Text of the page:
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Chapter 2: Entrance Routes

These universal design elements refer to features of the pathways between parking areas and the entrance(s) of a home.
Residential Universal Design Building Code, 2023 version. © The Universal Design Project.

Section 2.1: Measurements

2.1.1 Pathway width ≥ 48 inches.

The pathway width should be no less than 48" (122cm) at the narrow-most part.
48 inches of minimum width at the narrow-most point is ideal for anyone who uses a mobility device, parents who push strollers, or to offer easy access for moving large items. Even if the full width isn’t used in its entirety, there’s an element of safety that results from room to move side-to-side.

2.1.2 Pathway running slope ≤ 1:20.

The pathway running slope (i.e., forward and backward) should be no greater than 1:20 (2.86º).

Exception:

Ramps may be necessary for some sites, though they should be avoided when possible. If a ramp is the best option, it needs to be integrated with the rest of the design to be inviting to everyone.
Running slopes of ramps should be no more than 1:12 (4.76º).
Steep slopes are difficult to travel on, especially in inclement weather. If someone needs extra support while walking, or uses a wheelchair, a steep incline increases the difficulty of getting up and down the pathway safely.

2.1.3 Pathway cross slope ≤ 1:50.

The pathway cross slope (i.e., side-to-side) should be no greater than 1:50 (1.15º).
Cross slopes can be difficult for individuals to navigate if too steep because more power and/or balance on one side is required. This is a similar issue as experienced on a tilted walkway in a funhouse, a swinging bridge moving side-to-side when you’re walking on it, or mowing the grass on a hill.

Section 2.2: Features

2.2.1 No steps.

There should be no steps required for access to any entrances.
Everyone should be able to navigate the routes to all entrances, regardless of ability. Without stairs, anyone can more quickly and easily access the main entrance when it's not required to carefully watch foot placement, navigate obstructions for mobility equipment, or use unnecessary effort. It’s common to see the main entrance separate from an accessible entrance because of stairs or some other barrier. This is not characteristic of universal design, and it’s segregating.
Ironically, some accessible entrances require more effort than necessary if a greater distance is required for people to travel. Individuals who are unable to walk long distances because of pain or decreased endurance can often find that the intended “easier pathway” is difficult, despite more obvious barriers (e.g., steps) not being an issue.

2.2.2 Covered.

Entrance routes between parking areas and at least one entrance should be covered to provide protection from the weather. Ideally, this will be the shortest entrance route if multiple exist.
Covered entrance routes create protection from sun, wind, rain, and snow. Moving from parking to an entrance under cover is easier and more comfortable than if exposed to the elements, whether or not a health condition is present.

2.2.3 Solid surface.

Pathway surfaces used along the entrance route should be solid. This will likely require the use of asphalt, smooth concrete, textured or aggregate concrete, wood decking, composite decking, and/or textured/slip-resistant metal.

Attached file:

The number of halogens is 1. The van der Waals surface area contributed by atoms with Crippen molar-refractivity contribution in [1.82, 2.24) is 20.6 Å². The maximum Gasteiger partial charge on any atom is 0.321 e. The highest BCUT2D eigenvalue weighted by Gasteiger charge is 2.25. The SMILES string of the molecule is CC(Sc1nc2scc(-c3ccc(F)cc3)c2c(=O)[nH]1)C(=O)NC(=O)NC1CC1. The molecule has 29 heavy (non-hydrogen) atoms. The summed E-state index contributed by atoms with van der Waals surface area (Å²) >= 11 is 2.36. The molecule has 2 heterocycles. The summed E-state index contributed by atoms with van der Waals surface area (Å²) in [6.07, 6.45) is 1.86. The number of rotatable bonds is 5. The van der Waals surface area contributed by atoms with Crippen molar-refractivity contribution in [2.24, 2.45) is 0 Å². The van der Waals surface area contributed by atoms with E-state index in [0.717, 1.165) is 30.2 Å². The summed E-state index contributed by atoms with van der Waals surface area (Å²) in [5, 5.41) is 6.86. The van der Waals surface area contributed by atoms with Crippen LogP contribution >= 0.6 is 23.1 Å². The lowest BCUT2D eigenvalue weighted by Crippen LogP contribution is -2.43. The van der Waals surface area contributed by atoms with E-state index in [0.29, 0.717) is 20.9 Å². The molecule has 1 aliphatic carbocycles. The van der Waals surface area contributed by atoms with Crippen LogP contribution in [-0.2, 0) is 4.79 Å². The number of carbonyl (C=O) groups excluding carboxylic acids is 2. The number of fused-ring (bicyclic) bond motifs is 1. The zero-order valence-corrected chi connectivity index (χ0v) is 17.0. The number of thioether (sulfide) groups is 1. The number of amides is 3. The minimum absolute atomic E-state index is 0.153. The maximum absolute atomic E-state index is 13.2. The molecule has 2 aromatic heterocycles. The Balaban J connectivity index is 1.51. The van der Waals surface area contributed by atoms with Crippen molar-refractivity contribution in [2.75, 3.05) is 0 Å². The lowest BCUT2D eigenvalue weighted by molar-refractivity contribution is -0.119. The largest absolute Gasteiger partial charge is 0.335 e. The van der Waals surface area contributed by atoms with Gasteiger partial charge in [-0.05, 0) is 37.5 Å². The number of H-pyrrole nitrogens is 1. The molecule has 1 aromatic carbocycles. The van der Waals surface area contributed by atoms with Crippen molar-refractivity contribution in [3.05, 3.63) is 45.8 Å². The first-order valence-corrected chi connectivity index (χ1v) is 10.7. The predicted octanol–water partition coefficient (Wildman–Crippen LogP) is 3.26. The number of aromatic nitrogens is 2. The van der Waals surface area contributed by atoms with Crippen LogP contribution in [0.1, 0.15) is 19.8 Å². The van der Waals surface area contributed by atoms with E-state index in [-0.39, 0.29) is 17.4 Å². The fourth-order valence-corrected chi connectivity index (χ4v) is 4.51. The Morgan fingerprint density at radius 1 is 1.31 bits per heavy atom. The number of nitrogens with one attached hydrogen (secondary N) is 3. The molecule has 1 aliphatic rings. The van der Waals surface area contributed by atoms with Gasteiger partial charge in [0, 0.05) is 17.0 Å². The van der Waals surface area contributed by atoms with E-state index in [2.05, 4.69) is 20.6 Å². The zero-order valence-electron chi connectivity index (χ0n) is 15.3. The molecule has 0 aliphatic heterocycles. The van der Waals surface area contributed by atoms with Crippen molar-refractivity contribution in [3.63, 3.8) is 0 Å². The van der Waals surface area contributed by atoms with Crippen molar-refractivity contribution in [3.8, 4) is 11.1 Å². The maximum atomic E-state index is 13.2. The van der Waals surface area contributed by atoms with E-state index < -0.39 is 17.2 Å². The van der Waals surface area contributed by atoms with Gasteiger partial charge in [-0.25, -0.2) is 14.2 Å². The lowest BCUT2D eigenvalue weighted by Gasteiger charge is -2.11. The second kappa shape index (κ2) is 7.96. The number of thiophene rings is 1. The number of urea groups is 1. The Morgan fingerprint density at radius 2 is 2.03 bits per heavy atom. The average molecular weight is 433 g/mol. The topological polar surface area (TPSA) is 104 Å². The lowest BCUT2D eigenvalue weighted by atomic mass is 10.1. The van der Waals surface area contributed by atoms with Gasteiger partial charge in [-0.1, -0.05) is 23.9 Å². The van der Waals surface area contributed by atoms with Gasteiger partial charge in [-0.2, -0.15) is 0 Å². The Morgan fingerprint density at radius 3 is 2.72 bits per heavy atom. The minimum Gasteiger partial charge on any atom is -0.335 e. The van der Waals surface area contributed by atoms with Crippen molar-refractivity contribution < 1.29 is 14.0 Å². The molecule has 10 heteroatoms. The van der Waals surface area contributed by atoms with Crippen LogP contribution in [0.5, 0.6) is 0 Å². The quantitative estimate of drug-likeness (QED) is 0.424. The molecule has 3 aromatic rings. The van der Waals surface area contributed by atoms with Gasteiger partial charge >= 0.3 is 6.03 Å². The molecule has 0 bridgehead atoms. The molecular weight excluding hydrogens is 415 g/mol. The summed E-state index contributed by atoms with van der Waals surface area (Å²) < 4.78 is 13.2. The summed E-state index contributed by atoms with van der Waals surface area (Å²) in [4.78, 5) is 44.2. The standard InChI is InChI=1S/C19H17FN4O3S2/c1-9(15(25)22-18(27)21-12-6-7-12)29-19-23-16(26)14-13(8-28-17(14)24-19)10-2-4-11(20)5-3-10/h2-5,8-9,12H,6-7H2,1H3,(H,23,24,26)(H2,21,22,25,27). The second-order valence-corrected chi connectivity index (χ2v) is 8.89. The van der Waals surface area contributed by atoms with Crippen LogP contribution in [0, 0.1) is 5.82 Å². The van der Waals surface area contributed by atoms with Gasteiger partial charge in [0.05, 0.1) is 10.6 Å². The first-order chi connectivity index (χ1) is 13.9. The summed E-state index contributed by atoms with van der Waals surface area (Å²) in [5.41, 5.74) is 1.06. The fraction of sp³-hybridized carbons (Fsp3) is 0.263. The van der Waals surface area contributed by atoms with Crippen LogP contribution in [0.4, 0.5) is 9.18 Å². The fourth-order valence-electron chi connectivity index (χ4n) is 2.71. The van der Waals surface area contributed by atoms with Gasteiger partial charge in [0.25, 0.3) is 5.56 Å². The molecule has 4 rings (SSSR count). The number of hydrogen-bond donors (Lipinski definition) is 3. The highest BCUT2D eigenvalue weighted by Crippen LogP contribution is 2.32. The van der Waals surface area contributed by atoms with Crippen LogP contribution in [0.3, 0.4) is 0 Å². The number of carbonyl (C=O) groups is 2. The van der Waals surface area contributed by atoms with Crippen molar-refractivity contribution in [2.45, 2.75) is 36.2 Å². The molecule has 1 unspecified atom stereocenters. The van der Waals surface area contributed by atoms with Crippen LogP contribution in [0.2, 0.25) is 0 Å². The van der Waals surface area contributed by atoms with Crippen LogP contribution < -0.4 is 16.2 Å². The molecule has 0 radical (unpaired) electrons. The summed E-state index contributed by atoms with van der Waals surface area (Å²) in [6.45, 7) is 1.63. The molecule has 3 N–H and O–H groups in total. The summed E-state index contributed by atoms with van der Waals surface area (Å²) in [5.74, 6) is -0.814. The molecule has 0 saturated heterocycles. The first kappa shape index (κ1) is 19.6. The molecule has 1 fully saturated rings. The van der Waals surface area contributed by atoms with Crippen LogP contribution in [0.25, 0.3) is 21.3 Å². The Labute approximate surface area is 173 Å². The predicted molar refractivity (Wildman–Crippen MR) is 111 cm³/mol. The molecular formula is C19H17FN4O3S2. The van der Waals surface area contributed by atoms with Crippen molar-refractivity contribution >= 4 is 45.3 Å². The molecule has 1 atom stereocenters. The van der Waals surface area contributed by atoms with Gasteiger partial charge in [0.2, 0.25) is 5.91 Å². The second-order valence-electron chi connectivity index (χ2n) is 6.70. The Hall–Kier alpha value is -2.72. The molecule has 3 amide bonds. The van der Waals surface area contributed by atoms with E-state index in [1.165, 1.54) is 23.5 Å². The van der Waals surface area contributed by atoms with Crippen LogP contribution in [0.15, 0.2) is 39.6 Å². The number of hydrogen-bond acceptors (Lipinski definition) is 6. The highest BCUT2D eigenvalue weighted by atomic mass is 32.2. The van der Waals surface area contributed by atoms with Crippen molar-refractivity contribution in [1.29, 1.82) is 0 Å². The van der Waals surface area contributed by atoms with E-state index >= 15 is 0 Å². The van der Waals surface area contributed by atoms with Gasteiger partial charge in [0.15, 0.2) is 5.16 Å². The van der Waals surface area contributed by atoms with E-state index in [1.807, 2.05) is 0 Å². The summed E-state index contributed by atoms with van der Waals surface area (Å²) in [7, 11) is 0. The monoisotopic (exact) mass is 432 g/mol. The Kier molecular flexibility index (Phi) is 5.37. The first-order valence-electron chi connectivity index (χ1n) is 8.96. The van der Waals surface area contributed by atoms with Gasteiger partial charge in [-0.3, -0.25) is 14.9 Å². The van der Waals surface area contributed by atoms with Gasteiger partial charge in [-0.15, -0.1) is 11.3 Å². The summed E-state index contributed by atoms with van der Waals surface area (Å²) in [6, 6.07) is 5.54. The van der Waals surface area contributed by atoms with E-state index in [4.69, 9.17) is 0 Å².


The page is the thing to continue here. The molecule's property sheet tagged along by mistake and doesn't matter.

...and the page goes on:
Exceptions:

If brick, pavers, or other solid surfaces are used, they must be level and installed in a way that minimizes the chance of becoming uneven, creating unnecessary hazards that can cause people to trip and/or fall.
Asphalt or concrete surfaces are typically the best option for people who rely on support (wheelchairs, canes, etc) for mobility, and are less likely to cause someone to trip because they are generally smooth and even.
Pathways made out of wood or metal should be durable and slip-resistant. Some decking and ramps can be hazardous when wet. Wood can warp and weather.

2.2.4 Easy to maintain.

Pathways should be easy to maintain to prevent cracks, gaps, or bumps.
Weather and regular use can cause surfaces to become extremely uneven over time, creating unnecessary hazards that can then cause people to trip and/or fall. Sometimes the slightest bump (even a half inch) can cause a wheel or foot to get caught, potentially throwing someone’s balance off.

2.2.5 Evenly lit.

The entire pathway along entrance routes needs to be evenly lit with minimal areas of shadow. This will most likely require multiple light fixtures.
Thoughtful and thorough lighting is necessary for safe and easy navigation of pathways at night or in dark areas (under the cover of trees, stairwells, etc). The objective should be to minimize shadows. Placement of light sources is important for people to be able to maintain focus on where they are going. Positioning is crucial to help users avoid looking directly toward a light source, as that can cause glare and become a barrier.
Lighting low to the ground/floor, or just above the ground/floor, can create cues about the direction to follow. Use low lights to help define the pathway, but don’t make these lights a focal point.
Recommended: indirect and low lighting:
The use of indirect ambient lighting and low lighting that illuminates the floor without visible bare bulbs or translucent covers (from a seated or standing position) is ideal. Indirect lighting reduces eye strain and is more calming than direct lighting.

2.2.6 Automatic lighting activation.

Lights need to be able to be activated automatically.
The use of motion detectors, proximity sensors, and/or timers to trigger lights can create safety and security, not to mention adding convenience for those times when hands are occupied by kids, groceries, or some kind of mobility device.
Last modified 11d ago
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